Fur­ther proof that neb­u­lous ri­valry has fallen off a cliff edge

Sunday Independent (Ireland) - Sport - - RUGBY - NEIL FRANCIS

ALOW-QUAL­ITY game be­tween these two sides which has be­come just a lit­tle tire­some. Is there a pre­mium to be paid for en­deav­our alone? At­ti­tude is one thing; ap­ti­tude is what we ex­pect in a game where there are so many qual­ity play­ers.

As the match made its way into the fi­nal quar­ter, it be­came neb­u­lous in ev­ery re­spect. Even the man of the match Johnny Sex­ton was in­fected by the medi­ocrity of all that was hap­pen­ing around him. His kick­ing, so good in the first half, be­came poor as he lost his con­cen­tra­tion. The amount of for­ward passes and ball on the ground, par­tic­u­larly in the out­side chan­nels, was em­bar­rass­ing. Mun­ster were the big­ger cul­prits here as they were un­able to get past four or five phases to build any­thing.

Surely this game should be about a whole lot more than just ex­ploit­ing weak­ness. It be­came pretty ob­vi­ous from the fifth minute on­wards that JJ Han­ra­han was go­ing to be tar­geted at full­back. The qual­ity of the kick was very good in the first half and all the chasers had to do was stay on­side and time their ar­rival into the jump.

Adam Byrne was the ben­e­fi­ciary here. He had five good catches in the first half. At 100 kilos and 1.93 me­tres, you would sus­pect that he would have a good day in this depart­ment. He did, and Le­in­ster looked like they could boss the game for long pe­ri­ods us­ing this tac­tic. Han­ra­han is not a full­back and I am fairly cer­tain that he will not be used in that po­si­tion in Europe. Mun­ster may have a few in­juries in their back field but An­drew Con­way or Simon Zebo will need to be wear­ing the num­ber 15 shirt when the Euro­pean cir­cus comes to town.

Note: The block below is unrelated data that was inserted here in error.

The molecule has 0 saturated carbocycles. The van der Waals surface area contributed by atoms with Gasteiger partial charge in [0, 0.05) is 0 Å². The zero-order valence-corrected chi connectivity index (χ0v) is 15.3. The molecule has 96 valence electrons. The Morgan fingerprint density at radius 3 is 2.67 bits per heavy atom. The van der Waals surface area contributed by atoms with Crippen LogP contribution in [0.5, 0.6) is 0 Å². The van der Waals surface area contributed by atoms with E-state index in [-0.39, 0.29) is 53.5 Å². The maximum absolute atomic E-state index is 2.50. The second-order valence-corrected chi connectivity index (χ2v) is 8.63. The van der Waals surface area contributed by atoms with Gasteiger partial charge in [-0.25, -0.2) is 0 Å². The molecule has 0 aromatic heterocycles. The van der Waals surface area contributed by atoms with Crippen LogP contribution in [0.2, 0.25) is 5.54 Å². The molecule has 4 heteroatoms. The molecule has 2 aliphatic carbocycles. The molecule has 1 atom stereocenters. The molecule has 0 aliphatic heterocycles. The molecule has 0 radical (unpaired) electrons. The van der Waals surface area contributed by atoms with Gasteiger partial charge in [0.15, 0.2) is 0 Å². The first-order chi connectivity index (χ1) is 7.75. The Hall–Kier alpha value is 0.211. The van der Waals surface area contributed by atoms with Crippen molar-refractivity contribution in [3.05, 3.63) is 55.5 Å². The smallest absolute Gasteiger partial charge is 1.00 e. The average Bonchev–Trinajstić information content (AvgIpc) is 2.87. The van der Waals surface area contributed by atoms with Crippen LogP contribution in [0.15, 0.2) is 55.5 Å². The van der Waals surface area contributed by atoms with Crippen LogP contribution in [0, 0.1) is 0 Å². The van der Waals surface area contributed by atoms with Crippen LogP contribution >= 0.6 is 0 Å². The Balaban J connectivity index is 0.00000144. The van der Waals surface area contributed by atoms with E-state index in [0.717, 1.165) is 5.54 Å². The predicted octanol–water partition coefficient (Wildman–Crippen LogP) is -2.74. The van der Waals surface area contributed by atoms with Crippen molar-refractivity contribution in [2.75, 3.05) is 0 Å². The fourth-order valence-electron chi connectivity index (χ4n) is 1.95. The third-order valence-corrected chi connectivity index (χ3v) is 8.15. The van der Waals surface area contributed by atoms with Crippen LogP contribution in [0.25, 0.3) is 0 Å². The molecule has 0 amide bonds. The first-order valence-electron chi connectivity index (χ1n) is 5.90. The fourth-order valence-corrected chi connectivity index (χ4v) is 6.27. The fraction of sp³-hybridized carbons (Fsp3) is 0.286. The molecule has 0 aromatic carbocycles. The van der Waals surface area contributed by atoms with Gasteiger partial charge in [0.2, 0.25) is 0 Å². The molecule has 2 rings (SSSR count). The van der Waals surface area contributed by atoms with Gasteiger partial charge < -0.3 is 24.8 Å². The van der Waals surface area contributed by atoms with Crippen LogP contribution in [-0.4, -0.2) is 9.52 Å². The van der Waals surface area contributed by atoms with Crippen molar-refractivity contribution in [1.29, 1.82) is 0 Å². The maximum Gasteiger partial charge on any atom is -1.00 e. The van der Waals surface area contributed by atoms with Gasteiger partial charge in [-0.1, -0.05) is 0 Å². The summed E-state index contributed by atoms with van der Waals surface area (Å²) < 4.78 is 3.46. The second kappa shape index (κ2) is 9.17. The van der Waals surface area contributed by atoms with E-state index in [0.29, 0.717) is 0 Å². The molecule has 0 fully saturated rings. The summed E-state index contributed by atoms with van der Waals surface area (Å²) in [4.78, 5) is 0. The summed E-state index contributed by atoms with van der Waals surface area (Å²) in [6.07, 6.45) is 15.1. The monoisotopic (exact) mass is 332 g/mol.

The score­board says 23-17 and Mun­ster scored three tries to two. When Le­in­ster were as dom­i­nant as they were all af­ter­noon, you need to take a look at how they man­aged to leak three tries, only one of which came from con­certed and con­struc­tive Mun­ster pres­sure. Mun­ster’s first try came from a loose ball in mid­field from Rob­bie Hen­shaw. Ian Keat­ley latched on to it to score and you can file that one un­der ‘s**t hap­pens’. The Mun­ster player got into his stride too quickly and the Le­in­ster chasers were left with too much to do. Mun­ster seemed to pick up a lot of sim­ple tries from cap­i­tal­is­ing on their op­po­nents’ mis­takes or weak­nesses. It didn’t seem to bother Le­in­ster and they got back into the rhythm pretty quickly af­ter­wards.